My live Target Marketing Group Webinar yesterday, “How to Tell if Your Marketing Works,” deals with my favorite topic: measuring the results of direct marketing beyond traditional response rate metrics. Direct Marketers are their own worst enemy when it comes to measurement. They often don’t know what’s working and what’s not, because their real ROI is hidden inside their data.

My live Target Marketing Group Webinar yesterday, “How to Tell if Your Marketing Works,” deals with my favorite topic: measuring the results of direct marketing beyond traditional response rate metrics. If you missed it, you can access it on-demand here.

Direct Marketers are their own worst enemy when it comes to measurement. They often don’t know what’s working and what’s not, because their real ROI is hidden inside their data.

Analyzing direct marketing campaigns was a lot easier before the advent of the multichannel consumer. Sure, there were a certain number of orders that we couldn’t attribute to a specific promotion, but for the most part response rates ruled. Now, people check out products in stores and then buy online to get a better deal (think flat screen TVs). Or they shop online, decide what they want based on features and product reviews, and then buy in-person (think cars).

And they do all of this on multiple devices: their home computers, their work computers and their mobile phones and tablets. So it’s hard to track them.

Even though consumers engage with brands on their own terms across multiple platforms, many marketers are stuck measuring the results of individual tactics rather than taking a holistic view of measurement. So when a single email or display ad fails to achieve the target level of attributable sales within a specific period of time, then they consider it a failure. Even though the communication has made an impact on those who didn’t respond, they can’t measure it, so they don’t count it. And while many direct marketing practitioners now embrace the idea that their advertising has a cumulative effect of building a brand over time, most fall short of being able to quantify that ROI with meaningful metrics.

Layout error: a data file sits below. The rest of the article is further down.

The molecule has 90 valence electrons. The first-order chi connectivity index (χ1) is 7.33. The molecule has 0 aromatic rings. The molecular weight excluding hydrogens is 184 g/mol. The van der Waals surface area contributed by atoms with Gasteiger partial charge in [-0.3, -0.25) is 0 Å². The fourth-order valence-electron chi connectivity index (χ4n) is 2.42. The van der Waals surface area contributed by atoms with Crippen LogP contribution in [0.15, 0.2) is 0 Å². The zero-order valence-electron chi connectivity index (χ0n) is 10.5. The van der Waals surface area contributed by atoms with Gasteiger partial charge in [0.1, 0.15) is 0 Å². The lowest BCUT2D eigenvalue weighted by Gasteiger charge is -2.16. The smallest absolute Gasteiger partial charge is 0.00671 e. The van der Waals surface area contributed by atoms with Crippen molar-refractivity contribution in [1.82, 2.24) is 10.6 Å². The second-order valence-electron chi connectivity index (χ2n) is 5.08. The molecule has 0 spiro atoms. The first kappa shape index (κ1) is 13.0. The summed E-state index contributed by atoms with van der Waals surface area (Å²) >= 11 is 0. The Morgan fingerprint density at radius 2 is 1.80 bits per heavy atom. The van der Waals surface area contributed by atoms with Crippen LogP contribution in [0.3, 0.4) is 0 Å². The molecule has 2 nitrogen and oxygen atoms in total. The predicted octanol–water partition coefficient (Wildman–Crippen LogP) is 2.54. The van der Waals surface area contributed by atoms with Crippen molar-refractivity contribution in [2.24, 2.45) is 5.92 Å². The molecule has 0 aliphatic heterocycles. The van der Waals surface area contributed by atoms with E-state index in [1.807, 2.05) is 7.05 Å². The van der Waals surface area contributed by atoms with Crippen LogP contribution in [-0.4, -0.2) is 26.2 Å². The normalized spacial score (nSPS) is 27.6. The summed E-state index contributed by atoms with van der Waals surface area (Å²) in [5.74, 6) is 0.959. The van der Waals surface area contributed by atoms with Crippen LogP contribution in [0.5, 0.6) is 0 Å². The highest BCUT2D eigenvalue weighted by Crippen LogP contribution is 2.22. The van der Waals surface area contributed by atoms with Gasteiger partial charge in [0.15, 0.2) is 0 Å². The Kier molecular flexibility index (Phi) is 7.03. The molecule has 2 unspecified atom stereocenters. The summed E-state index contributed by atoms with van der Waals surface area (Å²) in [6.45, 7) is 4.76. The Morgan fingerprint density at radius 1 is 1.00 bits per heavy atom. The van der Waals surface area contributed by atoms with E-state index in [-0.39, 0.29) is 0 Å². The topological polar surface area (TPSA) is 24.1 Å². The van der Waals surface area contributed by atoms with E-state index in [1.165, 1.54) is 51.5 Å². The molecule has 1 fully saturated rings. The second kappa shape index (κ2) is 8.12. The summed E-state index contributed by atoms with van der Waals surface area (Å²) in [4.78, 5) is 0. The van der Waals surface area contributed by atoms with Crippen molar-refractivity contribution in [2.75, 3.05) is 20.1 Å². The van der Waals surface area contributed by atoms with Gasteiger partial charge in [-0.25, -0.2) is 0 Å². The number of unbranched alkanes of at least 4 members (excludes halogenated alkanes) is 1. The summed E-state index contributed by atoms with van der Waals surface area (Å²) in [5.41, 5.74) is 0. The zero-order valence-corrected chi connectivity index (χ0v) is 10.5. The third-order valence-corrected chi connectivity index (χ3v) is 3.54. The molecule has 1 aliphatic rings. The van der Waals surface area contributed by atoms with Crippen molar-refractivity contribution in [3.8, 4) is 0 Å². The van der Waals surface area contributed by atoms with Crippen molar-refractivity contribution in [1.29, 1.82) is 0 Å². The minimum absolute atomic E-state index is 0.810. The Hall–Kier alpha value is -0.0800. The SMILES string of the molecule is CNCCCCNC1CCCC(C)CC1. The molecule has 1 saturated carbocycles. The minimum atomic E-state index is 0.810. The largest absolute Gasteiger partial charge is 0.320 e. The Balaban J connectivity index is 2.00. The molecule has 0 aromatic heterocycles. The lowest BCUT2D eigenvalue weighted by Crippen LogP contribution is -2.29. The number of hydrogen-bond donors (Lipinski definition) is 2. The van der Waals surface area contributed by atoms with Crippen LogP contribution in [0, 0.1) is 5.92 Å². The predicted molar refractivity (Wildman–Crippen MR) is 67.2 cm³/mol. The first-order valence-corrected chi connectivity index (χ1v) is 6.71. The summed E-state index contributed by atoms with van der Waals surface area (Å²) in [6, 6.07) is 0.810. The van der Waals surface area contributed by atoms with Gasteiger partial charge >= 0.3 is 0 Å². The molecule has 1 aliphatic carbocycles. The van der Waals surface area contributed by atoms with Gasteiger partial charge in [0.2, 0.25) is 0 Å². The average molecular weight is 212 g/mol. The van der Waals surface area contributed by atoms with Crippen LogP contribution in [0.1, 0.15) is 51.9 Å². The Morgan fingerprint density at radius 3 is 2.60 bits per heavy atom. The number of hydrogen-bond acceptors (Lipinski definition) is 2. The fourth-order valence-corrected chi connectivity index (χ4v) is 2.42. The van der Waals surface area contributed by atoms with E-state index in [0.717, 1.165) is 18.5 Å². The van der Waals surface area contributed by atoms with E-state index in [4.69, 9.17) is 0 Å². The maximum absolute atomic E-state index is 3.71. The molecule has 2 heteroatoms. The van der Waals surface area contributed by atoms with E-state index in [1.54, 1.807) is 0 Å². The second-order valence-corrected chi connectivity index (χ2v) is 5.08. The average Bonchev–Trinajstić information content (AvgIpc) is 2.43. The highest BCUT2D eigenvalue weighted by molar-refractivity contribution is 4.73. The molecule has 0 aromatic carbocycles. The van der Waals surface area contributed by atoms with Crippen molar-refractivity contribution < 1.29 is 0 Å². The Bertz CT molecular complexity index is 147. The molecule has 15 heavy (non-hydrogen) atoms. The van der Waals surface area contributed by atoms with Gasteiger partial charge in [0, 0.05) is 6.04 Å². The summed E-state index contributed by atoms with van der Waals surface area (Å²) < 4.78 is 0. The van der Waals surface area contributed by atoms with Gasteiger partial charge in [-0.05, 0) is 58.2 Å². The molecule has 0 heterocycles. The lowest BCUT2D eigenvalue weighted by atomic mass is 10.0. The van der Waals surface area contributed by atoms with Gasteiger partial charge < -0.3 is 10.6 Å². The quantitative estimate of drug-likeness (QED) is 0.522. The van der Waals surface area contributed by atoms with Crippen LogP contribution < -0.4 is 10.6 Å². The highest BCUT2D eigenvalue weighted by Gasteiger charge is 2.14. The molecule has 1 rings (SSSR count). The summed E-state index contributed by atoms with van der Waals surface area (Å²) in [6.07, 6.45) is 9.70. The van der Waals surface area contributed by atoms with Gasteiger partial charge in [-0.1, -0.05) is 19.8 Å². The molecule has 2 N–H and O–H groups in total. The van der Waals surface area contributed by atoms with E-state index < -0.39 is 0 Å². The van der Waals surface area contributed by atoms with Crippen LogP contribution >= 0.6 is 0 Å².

This webinar examines four ways to uncover hidden ROI from your direct marketing promotions:

  1. Using your database to look beyond response rates
  2. Benchmarking your brand awareness and tying increases in awareness to sales
  3. Creating an engagement score to measure the cumulative effect of various promotions over time
  4. Measuring the value of your social media

If you’re interested, check it out here.

How Do You Spell ROI?

Return on Investment: Everybody’s talking about ROI, but not everyone agrees on what it is. Given the various ways that I’ve heard marketers bandy about the term ROI, I wonder how many of them really understand the concept, and how many just use the term as a buzzword. There’s certainly a disconnect between the way many marketers use of the term and the traditional definition embraced by CEOs and CFOs.

Return on Investment: Everybody’s talking about ROI, but not everyone agrees on what it is.

Given the various ways that I’ve heard marketers bandy about the term ROI, I wonder how many of them really understand the concept, and how many just use the term as a buzzword.

There’s certainly a disconnect between the way many marketers use of the term and the traditional definition embraced by CEOs and CFOs.